Serving people without homes: Interview with Rev. Violet Little, The Welcome Church
Rev. Violet Little is Pastor and Founder of The Welcome Church, which serves impoverished people on the streets of Philadelphia.
Jathan Janove: Describe your congregation.
Violet Little: My congregation is predominately made up of folks who are experiencing homelessness; this is not situational homelessness (losing a home in a fire or some other kind of natural disaster), but is better described as “chronic street homelessness.” We are multi-racial, multi-ethnic, coming from various (or no) religious backgrounds. Some folks have graduate degrees; others did not finish high school. There are also folks from the LGBTQI community. Most are adults with the younger end coming out of foster care, while there are some in their seventies.
Jathan Janove: How did your church come to be?
Violet Little: Our congregation started in a women’s bathroom in a train station. While traveling into town to study psychoanalysis (I am also a therapist), I would stop in the restroom after getting off the train. There I would see women changing their clothes, washing up, and using the weak hand dryers to dry their hair. One day, I was exceptionally tired. I went into the restroom and my own tired eyes connected with the exhausted eyes of one of the women. That connection left an imprint on my soul. I could not get that image out of my mind.
Jathan Janove: What happened next?
Violet Little: I started a practice of “unshopping” in the bathrooms. Instead of going into town to shop, I would bring things in a shopping bag. In the style of a personal shopper, I would help the women choose what they wanted. Soon I was learning the names of the women and men in the station and they grew to know me. Eventually, I left my “housed” congregation to offer a place in town where folks could rest, use the bathroom, and have a cup of tea with me. This “Welcome Center” eventually became the “Welcome Church” based on requests of people for worship, Bible Study, and pastoral visits under the bridges, in the parks, or wherever folks “camped.” Our Sunday worship is held outdoors. Inside activities (Teatime, Bible Study, women’s groups, and overnight shelter) are in spaces donated for our use.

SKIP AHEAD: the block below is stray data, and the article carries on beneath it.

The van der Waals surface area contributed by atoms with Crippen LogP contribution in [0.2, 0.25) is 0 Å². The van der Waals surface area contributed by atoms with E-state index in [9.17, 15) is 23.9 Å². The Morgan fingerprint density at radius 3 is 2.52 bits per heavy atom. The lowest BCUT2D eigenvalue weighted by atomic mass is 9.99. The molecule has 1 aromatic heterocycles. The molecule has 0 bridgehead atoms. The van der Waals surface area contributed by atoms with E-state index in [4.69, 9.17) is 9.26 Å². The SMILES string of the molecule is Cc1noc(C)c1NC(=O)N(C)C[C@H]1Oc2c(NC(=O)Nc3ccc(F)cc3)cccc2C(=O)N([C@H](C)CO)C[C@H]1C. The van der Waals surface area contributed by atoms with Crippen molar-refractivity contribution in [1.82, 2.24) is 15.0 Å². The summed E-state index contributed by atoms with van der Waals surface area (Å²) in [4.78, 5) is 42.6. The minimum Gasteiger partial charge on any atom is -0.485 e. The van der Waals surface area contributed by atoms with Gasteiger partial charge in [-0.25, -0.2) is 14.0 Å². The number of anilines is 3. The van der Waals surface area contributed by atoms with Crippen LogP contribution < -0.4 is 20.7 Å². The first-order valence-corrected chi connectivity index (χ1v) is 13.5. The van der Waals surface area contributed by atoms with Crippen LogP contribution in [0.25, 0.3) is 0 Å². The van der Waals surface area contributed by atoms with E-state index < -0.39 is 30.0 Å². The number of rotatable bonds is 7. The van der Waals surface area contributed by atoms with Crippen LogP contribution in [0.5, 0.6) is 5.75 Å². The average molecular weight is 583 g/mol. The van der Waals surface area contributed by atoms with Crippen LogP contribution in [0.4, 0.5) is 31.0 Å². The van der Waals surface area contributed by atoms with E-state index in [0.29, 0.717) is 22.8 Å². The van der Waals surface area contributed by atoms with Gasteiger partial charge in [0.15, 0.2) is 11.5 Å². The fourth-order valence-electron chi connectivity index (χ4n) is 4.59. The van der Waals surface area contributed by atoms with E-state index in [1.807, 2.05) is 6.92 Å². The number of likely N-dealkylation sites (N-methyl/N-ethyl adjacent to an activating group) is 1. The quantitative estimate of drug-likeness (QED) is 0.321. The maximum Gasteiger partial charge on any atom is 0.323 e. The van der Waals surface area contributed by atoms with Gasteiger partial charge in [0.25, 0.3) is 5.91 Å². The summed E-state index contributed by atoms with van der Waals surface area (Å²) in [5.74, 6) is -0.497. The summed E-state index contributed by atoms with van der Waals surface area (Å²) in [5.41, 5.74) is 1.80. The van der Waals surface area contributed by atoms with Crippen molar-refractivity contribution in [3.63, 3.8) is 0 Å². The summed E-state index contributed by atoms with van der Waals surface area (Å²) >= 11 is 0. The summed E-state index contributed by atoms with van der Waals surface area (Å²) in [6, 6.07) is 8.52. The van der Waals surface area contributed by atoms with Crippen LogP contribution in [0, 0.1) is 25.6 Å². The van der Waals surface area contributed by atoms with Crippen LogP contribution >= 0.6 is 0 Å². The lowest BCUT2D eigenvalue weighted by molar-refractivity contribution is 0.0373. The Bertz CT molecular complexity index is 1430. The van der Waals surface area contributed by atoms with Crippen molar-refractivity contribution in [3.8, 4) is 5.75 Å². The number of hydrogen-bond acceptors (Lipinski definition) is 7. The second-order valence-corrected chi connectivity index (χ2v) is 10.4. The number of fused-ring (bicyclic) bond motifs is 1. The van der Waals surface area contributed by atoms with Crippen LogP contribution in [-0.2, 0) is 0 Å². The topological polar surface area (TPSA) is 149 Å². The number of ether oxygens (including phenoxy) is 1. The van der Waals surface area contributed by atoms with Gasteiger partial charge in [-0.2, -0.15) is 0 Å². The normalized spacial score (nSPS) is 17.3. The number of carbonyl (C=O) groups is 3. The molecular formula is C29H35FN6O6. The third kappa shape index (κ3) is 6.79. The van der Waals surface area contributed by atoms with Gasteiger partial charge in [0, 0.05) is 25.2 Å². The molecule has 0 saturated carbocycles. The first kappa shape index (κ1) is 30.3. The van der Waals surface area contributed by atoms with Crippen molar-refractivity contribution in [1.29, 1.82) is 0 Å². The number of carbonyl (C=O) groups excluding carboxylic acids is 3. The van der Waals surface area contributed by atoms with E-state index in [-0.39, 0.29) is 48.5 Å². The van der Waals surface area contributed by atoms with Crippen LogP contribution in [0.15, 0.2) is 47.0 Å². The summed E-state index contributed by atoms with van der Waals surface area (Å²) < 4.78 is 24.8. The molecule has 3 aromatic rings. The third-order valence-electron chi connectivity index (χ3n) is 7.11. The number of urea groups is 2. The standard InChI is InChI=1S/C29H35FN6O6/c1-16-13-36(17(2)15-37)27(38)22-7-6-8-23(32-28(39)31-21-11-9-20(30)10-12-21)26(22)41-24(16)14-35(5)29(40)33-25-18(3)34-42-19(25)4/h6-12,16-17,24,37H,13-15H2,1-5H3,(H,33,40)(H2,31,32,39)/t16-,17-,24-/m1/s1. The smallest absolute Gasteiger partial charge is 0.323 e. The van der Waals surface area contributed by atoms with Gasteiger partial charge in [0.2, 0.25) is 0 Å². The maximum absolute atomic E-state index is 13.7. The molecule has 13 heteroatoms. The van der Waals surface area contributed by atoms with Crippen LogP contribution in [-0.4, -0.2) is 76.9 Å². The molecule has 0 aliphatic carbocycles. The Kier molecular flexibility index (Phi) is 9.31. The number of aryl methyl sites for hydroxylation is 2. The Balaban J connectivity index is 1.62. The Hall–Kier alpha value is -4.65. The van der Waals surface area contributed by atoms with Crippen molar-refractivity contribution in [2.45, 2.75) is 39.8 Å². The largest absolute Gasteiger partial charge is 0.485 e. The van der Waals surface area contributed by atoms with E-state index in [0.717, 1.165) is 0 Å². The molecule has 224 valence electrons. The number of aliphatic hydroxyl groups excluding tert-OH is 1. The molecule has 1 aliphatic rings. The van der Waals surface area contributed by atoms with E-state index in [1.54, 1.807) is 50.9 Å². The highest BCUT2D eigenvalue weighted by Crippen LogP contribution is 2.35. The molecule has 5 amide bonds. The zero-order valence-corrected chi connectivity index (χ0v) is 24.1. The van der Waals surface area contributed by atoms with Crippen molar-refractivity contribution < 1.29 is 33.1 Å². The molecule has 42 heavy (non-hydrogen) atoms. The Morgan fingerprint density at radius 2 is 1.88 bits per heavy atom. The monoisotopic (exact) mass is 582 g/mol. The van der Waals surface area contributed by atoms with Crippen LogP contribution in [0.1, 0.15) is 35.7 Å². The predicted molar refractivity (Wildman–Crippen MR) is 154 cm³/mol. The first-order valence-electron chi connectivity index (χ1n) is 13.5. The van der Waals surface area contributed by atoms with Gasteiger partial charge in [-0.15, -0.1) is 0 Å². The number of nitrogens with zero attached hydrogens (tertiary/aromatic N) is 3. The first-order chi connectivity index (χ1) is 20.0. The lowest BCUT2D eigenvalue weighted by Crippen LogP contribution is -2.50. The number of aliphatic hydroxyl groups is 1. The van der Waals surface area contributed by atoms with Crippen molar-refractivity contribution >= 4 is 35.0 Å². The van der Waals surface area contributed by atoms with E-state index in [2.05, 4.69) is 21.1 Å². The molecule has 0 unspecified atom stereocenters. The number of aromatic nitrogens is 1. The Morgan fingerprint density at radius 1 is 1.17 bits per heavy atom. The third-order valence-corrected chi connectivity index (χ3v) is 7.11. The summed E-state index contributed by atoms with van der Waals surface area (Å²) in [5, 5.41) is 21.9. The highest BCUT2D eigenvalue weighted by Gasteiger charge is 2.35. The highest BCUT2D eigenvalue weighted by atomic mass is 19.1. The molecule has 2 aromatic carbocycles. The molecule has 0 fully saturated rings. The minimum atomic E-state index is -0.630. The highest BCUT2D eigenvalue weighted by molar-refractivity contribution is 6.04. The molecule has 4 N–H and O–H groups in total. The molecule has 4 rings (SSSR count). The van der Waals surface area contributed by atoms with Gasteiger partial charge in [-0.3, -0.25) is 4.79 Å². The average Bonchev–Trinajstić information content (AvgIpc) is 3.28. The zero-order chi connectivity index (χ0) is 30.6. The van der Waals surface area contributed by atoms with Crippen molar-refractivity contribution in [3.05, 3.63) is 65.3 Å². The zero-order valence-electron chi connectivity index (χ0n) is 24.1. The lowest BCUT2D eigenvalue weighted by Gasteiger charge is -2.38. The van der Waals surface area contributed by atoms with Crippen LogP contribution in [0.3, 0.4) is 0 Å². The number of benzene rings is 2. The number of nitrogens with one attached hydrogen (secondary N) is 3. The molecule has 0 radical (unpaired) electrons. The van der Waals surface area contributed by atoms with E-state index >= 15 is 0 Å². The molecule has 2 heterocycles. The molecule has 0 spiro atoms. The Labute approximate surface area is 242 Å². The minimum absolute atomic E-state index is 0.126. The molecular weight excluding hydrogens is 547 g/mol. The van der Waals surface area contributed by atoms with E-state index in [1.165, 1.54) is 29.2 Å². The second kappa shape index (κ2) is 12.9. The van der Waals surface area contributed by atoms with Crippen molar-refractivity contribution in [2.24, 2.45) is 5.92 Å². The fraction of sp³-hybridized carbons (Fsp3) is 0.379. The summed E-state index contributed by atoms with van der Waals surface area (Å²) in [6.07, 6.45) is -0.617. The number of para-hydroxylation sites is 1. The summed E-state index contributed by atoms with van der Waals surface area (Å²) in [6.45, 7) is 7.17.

Jathan Janove: What is your church’s mission?
Violet Little: The core mission of The Welcome Church is to proclaim the love and hope of a gracious God to all people, but especially to people experiencing homelessness.
We proclaim through relationship, and especially by offering hospitality. We learn one another’s names; we help name and recognize gifts and strengths in one another and we provide space for those gifts to be offered and received.
My favorite picture of this is our Tuesday table. In the beginning, I brought everything to fill the table — snacks, drinks, etc.; but one day I forgot the treats. All I had to put out was tea. Soon folks began to take things out of their backpacks and it wasn’t long before our table was filled with a divine potluck. I realized that we can’t just say we believe others have gifts to offer; we also need to make room for the gifts to be received. Folks joke about how “we are not a lunch program” — but somehow there is a feast at anything we do!
Jathan Janove: How are you supported?
Violet Little: We do everything in partnership with others — the City of Philadelphia, outreach workers, Bethesda Project, Project HOME, our many faith communities, and a wonderful unpaid clergy team representing five different denominations. We do not have “volunteers” but everyone is welcome to be part of the community and offer what they will.
Jathan Janove: What helps you decide services to provide?
Violet Little: In shaping what we do as a church, we ask folks a simple question: “What do you love?” Their responses give us next steps.
For example, a number of women expressed that they really missed cooking, so we began a women’s dinner where the women craft a menu and cook together.
A man expressed how much he loved nursing. We helped him get into a nursing program, which eventually gave him enough confidence to return home to his out-of-state family.
We are strong believers in developing leadership from within.
Jathan Janove: For other communities around the country, what lessons would you like them to draw?
Violet Little: Several years ago, I sued the City of Philadelphia and its Mayor for placing a ban on the public serving of food. My congregation often depended on outside groups bringing food to the parks. (We won the suit and set precedent.) One reporter referred to me as the “Voice for the Voiceless.” I hated this title. I want others to know that everyone has a voice; the key is to become better listeners. How do we become a society that truly listens to the voices of all people?
Author’s Note: For more information, please contact Rev. Little directly at firstname.lastname@example.org.